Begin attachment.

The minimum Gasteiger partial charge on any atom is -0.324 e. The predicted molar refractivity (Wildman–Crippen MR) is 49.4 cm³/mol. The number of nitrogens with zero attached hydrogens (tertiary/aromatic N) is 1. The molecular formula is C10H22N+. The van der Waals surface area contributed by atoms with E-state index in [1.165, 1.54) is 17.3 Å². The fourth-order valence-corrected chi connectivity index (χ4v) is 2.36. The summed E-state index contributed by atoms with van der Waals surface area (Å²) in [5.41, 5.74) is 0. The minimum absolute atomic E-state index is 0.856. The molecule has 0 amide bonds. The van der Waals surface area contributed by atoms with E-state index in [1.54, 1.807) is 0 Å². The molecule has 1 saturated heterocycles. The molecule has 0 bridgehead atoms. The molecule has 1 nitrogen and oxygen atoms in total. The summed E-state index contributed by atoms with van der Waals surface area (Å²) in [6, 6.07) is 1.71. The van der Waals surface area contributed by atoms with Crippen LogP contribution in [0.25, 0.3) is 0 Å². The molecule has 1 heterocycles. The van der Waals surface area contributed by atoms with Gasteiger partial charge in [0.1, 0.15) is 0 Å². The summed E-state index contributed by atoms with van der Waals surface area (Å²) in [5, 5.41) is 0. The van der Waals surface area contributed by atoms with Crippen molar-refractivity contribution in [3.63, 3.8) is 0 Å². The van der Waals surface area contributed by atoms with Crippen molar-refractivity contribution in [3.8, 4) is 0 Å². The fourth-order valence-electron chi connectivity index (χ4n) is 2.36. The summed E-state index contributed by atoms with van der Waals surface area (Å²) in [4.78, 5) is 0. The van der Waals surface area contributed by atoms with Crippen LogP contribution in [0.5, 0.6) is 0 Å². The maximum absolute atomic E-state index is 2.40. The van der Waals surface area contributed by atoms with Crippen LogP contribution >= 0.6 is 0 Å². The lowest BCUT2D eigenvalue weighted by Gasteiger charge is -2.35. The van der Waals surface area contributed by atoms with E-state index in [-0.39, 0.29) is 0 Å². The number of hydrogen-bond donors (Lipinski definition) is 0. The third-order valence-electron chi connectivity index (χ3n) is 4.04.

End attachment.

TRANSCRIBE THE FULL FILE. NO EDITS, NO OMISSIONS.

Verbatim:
The minimum Gasteiger partial charge on any atom is -0.324 e. The predicted molar refractivity (Wildman–Crippen MR) is 49.4 cm³/mol. The number of nitrogens with zero attached hydrogens (tertiary/aromatic N) is 1. The molecular formula is C10H22N+. The van der Waals surface area contributed by atoms with E-state index in [1.165, 1.54) is 17.3 Å². The fourth-order valence-corrected chi connectivity index (χ4v) is 2.36. The summed E-state index contributed by atoms with van der Waals surface area (Å²) in [5.41, 5.74) is 0. The minimum absolute atomic E-state index is 0.856. The molecule has 0 amide bonds. The van der Waals surface area contributed by atoms with E-state index in [1.54, 1.807) is 0 Å². The molecule has 1 saturated heterocycles. The molecule has 0 bridgehead atoms. The molecule has 1 nitrogen and oxygen atoms in total. The summed E-state index contributed by atoms with van der Waals surface area (Å²) in [6, 6.07) is 1.71. The van der Waals surface area contributed by atoms with Crippen LogP contribution in [0.25, 0.3) is 0 Å². The molecule has 1 heterocycles. The van der Waals surface area contributed by atoms with Gasteiger partial charge in [0.1, 0.15) is 0 Å². The summed E-state index contributed by atoms with van der Waals surface area (Å²) in [5, 5.41) is 0. The van der Waals surface area contributed by atoms with Crippen molar-refractivity contribution in [3.63, 3.8) is 0 Å². The van der Waals surface area contributed by atoms with Crippen molar-refractivity contribution in [3.8, 4) is 0 Å². The fourth-order valence-electron chi connectivity index (χ4n) is 2.36. The summed E-state index contributed by atoms with van der Waals surface area (Å²) in [4.78, 5) is 0. The van der Waals surface area contributed by atoms with Crippen LogP contribution in [0.5, 0.6) is 0 Å². The maximum absolute atomic E-state index is 2.40. The van der Waals surface area contributed by atoms with Crippen LogP contribution >= 0.6 is 0 Å². The lowest BCUT2D eigenvalue weighted by Gasteiger charge is -2.35. The van der Waals surface area contributed by atoms with E-state index in [-0.39, 0.29) is 0 Å². The number of hydrogen-bond donors (Lipinski definition) is 0. The third-order valence-electron chi connectivity index (χ3n) is 4.04.